Updated: Jul 27, 2020
The simplest and cheapest to install storage solution in a warehouse is block stacking. Block stacks can be used to provide the main storage and picking operation, or supplement other areas. Block stacks can also be used for:
short term storage (such as cross docking), and
for oversized, unstable, or heavy items not suitable for racking
This blog aims to guide you at a high level through the various stages I adopt when designing a block stack area.
Block stack areas are generally comparatively cheap to create when compared to racked alternatives. However, I would advise using contractors to paint the lines. Good quality location labels will also be required and fitted to:
the floor, or
suspended from the roof (with the addition of a check digit), or
fitted to posts.
Block stack operations do not always utilise the full height of a warehouse unless they are located below a mezzanine floor.
Section 1 The Product
One of the first things to consider is the product to be stored. Can the items be stacked safely? We will need to determine the stack heights for each individual Stock Keeping Unit (SKU). We will also need to know the dimensions and weights of the items to be stored. We can then decide what type and specification of MHE is required.
Section 2 Data Analysis
The data analysis phase is required to determine how many block stack lanes are required, and what sizes of lanes are most suitable. I use a model I have created in an Excel spreadsheet to perform this analysis.
The first stage is to review the storage requirements at SKU level. This will be analysed using an average week’s stock holding, then this will be compared to a peak week. The model is also populated with annual sales volumes.
At this stage I can determine which items are fast moving using ABC Pareto analysis. In the layout design phase, the location allocated to the fast-moving “A” items is key to providing the most efficient solution.
To start designing the layout I usually specify 2 sizes of storage lanes within the model. The lanes would ideally be the same width but different lengths. The model will allocate storage lane size to each SKU based upon stock holding requirements and velocity.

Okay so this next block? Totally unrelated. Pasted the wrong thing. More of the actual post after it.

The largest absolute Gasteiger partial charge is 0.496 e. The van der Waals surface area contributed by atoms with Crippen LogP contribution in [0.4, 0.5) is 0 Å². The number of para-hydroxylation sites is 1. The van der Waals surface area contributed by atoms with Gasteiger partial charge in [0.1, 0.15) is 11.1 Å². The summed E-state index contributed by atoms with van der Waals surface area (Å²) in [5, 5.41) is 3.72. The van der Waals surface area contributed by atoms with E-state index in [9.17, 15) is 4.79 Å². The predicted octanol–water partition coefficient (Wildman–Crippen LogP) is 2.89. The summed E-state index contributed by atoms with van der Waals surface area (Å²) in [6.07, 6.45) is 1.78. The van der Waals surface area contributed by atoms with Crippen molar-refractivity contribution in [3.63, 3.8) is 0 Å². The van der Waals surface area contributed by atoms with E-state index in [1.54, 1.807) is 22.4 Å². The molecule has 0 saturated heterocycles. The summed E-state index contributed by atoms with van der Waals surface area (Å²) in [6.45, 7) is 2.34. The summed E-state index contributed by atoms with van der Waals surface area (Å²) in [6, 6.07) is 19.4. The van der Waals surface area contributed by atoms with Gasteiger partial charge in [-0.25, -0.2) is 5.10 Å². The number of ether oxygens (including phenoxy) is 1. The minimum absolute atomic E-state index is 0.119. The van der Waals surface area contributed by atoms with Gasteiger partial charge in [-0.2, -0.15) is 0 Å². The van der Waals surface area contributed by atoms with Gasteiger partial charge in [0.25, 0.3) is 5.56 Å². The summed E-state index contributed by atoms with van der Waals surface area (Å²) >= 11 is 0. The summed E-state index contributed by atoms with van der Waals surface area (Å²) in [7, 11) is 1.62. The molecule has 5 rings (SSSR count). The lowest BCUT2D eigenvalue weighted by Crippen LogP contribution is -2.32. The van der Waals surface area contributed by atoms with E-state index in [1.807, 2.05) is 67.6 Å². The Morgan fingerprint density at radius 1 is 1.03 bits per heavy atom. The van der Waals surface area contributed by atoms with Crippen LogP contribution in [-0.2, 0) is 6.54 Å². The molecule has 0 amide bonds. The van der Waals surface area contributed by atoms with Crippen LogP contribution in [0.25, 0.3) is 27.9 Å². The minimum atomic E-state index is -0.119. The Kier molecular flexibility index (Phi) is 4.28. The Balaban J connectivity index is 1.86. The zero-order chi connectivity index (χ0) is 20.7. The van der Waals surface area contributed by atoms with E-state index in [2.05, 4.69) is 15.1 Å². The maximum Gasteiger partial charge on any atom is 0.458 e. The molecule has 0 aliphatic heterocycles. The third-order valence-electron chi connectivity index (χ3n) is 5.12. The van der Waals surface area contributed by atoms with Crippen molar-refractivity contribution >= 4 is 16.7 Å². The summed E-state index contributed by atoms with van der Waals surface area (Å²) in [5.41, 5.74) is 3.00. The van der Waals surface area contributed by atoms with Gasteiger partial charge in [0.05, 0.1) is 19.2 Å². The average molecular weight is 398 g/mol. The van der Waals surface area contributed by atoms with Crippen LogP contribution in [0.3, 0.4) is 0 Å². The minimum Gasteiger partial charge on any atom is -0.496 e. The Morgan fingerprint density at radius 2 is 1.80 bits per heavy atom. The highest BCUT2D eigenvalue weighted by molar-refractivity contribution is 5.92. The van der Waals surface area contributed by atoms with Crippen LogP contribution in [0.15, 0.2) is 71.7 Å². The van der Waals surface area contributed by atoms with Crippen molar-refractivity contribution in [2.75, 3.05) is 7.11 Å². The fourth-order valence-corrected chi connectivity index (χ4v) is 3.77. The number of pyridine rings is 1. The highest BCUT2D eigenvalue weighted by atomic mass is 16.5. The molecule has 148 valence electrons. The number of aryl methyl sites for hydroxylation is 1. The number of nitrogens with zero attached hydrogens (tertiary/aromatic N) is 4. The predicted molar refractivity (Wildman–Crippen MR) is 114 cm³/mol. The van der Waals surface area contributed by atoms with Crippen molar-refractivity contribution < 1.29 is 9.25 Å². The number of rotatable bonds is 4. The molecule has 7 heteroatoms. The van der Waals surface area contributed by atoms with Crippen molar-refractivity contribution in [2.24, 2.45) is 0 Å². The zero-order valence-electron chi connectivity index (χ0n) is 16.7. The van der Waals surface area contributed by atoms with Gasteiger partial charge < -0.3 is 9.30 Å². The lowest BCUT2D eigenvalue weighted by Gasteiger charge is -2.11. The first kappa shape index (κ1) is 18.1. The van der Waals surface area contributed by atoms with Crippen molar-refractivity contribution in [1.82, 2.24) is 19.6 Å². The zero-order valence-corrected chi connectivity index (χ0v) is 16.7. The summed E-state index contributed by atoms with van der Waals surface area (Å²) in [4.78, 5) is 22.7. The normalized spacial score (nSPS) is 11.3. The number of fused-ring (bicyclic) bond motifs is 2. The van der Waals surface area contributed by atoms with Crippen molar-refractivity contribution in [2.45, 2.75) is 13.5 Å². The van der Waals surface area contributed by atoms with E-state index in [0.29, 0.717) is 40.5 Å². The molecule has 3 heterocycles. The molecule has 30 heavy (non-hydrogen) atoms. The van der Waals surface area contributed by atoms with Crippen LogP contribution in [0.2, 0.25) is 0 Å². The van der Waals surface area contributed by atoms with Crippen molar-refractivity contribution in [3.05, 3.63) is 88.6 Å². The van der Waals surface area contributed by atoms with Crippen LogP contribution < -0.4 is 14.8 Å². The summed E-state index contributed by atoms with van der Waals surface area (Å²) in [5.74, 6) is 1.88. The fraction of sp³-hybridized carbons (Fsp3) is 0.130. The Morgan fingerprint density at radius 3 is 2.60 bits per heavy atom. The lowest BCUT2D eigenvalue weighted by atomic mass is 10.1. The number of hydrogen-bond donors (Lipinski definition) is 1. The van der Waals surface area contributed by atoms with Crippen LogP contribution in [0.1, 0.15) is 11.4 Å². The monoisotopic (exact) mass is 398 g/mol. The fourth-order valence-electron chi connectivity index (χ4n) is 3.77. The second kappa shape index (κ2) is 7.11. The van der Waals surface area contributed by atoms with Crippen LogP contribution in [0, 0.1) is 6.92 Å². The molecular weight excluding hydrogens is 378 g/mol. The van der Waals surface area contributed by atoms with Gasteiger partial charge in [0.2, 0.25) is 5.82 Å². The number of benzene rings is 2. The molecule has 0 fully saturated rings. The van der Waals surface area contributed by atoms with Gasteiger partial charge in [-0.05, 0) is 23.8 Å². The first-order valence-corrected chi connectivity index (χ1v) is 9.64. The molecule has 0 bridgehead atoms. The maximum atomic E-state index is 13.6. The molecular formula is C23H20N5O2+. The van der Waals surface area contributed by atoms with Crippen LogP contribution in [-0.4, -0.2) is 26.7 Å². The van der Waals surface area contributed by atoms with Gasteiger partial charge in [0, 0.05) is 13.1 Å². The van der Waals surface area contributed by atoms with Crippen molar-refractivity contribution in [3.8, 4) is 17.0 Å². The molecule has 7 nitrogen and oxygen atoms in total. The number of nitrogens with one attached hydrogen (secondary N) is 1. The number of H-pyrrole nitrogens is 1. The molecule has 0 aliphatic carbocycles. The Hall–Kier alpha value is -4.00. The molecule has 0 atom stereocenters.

Within the model each SKU will be allocated an overall number of lanes. I allocate
1 pick lane 50% utilised
1 put away lane 50% utilised,
the other storage lanes 100% utilised (note: not always possible if batches or date codes cannot be mixed some storage aisles
So, if a SKU has 60 pallets to store and we store 10 pallets per bay, we will need 7 bays, 5 full lanes and 2 lanes at 50% utilisation.
The size of the lanes I set as a variable within a summary table in the model, I can quickly see the impact of making any changes. I generally have an idea of what the lane sizes should be at this stage, so I use the analysis to confirm my thoughts.
TH Comment: overall utilisation for block stack areas is generally between 50% and 60%.
Section 3 Layout Design
I create my layouts using AutoCAD. The layouts will show the location of building columns, receiving and despatch locations and picking areas if applicable. I usually generate more than one concept to review with my client, maybe with different lane sizes to maximise warehouse space.
As part of the review process we will also consider the time and number of MHE movements.
Section 4 Other Considerations
To conclude the process, we must consider the functionality of the systems and associated processes
WMS (Warehouse Management System)
picking and replenish process (if picking from block stack area)
The WMS allocation process –
Last in First Out (LIFO) or First in First Out (FIFO), or
best before date, or
if batch control is applicable.
Designing a fit for purpose Block Stack layout is not a straightforward process. We are looking to maximise the utilisation of the space available and to create efficient operations.
Please do not hesitate to ask for advice, I am happy to help. Of course, I would be delighted to provide a quotation to complete the work if required.